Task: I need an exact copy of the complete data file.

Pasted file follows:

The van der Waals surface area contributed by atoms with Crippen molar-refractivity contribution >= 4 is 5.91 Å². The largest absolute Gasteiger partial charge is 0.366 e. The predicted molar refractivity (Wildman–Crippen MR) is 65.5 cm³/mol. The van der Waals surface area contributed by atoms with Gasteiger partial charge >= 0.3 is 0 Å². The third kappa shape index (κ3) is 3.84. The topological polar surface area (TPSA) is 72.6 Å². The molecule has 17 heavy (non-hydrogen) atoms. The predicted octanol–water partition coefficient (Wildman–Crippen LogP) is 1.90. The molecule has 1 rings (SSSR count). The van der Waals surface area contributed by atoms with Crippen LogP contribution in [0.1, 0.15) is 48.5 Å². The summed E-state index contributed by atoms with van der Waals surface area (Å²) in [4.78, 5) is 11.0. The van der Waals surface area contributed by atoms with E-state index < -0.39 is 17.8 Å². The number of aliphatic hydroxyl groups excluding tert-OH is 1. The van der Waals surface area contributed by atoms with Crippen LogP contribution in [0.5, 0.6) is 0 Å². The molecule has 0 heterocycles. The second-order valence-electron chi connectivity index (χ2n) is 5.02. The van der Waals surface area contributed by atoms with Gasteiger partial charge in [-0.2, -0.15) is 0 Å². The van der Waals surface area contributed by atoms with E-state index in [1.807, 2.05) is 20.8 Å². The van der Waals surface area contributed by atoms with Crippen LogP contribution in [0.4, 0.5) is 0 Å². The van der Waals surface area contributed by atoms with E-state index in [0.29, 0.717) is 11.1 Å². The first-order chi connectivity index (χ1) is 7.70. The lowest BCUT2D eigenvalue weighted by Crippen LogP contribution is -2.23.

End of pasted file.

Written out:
The van der Waals surface area contributed by atoms with Crippen molar-refractivity contribution >= 4 is 5.91 Å². The largest absolute Gasteiger partial charge is 0.366 e. The predicted molar refractivity (Wildman–Crippen MR) is 65.5 cm³/mol. The van der Waals surface area contributed by atoms with Gasteiger partial charge >= 0.3 is 0 Å². The third kappa shape index (κ3) is 3.84. The topological polar surface area (TPSA) is 72.6 Å². The molecule has 17 heavy (non-hydrogen) atoms. The predicted octanol–water partition coefficient (Wildman–Crippen LogP) is 1.90. The molecule has 1 rings (SSSR count). The van der Waals surface area contributed by atoms with Crippen LogP contribution in [0.1, 0.15) is 48.5 Å². The summed E-state index contributed by atoms with van der Waals surface area (Å²) in [4.78, 5) is 11.0. The van der Waals surface area contributed by atoms with E-state index < -0.39 is 17.8 Å². The number of aliphatic hydroxyl groups excluding tert-OH is 1. The van der Waals surface area contributed by atoms with Crippen LogP contribution in [0.5, 0.6) is 0 Å². The molecule has 0 heterocycles. The second-order valence-electron chi connectivity index (χ2n) is 5.02. The van der Waals surface area contributed by atoms with Gasteiger partial charge in [-0.2, -0.15) is 0 Å². The van der Waals surface area contributed by atoms with E-state index in [1.807, 2.05) is 20.8 Å². The van der Waals surface area contributed by atoms with Crippen LogP contribution in [0.4, 0.5) is 0 Å². The van der Waals surface area contributed by atoms with E-state index in [0.29, 0.717) is 11.1 Å². The first-order chi connectivity index (χ1) is 7.70. The lowest BCUT2D eigenvalue weighted by Crippen LogP contribution is -2.23.